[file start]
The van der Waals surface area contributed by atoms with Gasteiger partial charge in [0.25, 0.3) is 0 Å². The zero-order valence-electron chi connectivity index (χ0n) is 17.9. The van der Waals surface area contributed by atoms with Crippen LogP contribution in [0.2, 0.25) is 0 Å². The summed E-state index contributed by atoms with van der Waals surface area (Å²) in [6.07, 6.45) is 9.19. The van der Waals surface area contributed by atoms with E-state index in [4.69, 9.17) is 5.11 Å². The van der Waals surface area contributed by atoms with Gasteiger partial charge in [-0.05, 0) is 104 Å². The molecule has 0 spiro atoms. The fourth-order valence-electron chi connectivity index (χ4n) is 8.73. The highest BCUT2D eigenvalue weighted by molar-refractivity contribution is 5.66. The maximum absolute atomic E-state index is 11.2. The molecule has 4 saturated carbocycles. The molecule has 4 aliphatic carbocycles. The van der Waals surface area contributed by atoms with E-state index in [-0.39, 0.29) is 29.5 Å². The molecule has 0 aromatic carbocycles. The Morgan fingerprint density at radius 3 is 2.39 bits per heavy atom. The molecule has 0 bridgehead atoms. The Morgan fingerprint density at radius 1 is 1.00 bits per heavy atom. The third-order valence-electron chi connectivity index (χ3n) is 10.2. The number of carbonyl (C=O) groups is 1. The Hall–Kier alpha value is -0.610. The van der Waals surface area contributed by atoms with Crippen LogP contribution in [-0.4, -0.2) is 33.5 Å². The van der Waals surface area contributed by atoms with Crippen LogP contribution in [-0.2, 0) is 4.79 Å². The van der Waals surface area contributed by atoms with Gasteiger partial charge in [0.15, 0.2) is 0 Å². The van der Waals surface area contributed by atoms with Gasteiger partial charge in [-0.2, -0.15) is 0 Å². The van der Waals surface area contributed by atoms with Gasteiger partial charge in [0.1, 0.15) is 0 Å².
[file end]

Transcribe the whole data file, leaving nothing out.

The van der Waals surface area contributed by atoms with Gasteiger partial charge in [0.25, 0.3) is 0 Å². The zero-order valence-electron chi connectivity index (χ0n) is 17.9. The van der Waals surface area contributed by atoms with Crippen LogP contribution in [0.2, 0.25) is 0 Å². The summed E-state index contributed by atoms with van der Waals surface area (Å²) in [6.07, 6.45) is 9.19. The van der Waals surface area contributed by atoms with E-state index in [4.69, 9.17) is 5.11 Å². The van der Waals surface area contributed by atoms with Gasteiger partial charge in [-0.05, 0) is 104 Å². The molecule has 0 spiro atoms. The fourth-order valence-electron chi connectivity index (χ4n) is 8.73. The highest BCUT2D eigenvalue weighted by molar-refractivity contribution is 5.66. The maximum absolute atomic E-state index is 11.2. The molecule has 4 saturated carbocycles. The molecule has 4 aliphatic carbocycles. The van der Waals surface area contributed by atoms with E-state index in [-0.39, 0.29) is 29.5 Å². The molecule has 0 aromatic carbocycles. The Morgan fingerprint density at radius 3 is 2.39 bits per heavy atom. The molecule has 0 bridgehead atoms. The Morgan fingerprint density at radius 1 is 1.00 bits per heavy atom. The third-order valence-electron chi connectivity index (χ3n) is 10.2. The number of carbonyl (C=O) groups is 1. The Hall–Kier alpha value is -0.610. The van der Waals surface area contributed by atoms with Crippen LogP contribution in [-0.4, -0.2) is 33.5 Å². The van der Waals surface area contributed by atoms with Crippen LogP contribution in [-0.2, 0) is 4.79 Å². The van der Waals surface area contributed by atoms with Gasteiger partial charge in [0.15, 0.2) is 0 Å². The van der Waals surface area contributed by atoms with Gasteiger partial charge in [-0.2, -0.15) is 0 Å². The van der Waals surface area contributed by atoms with Gasteiger partial charge in [0.1, 0.15) is 0 Å².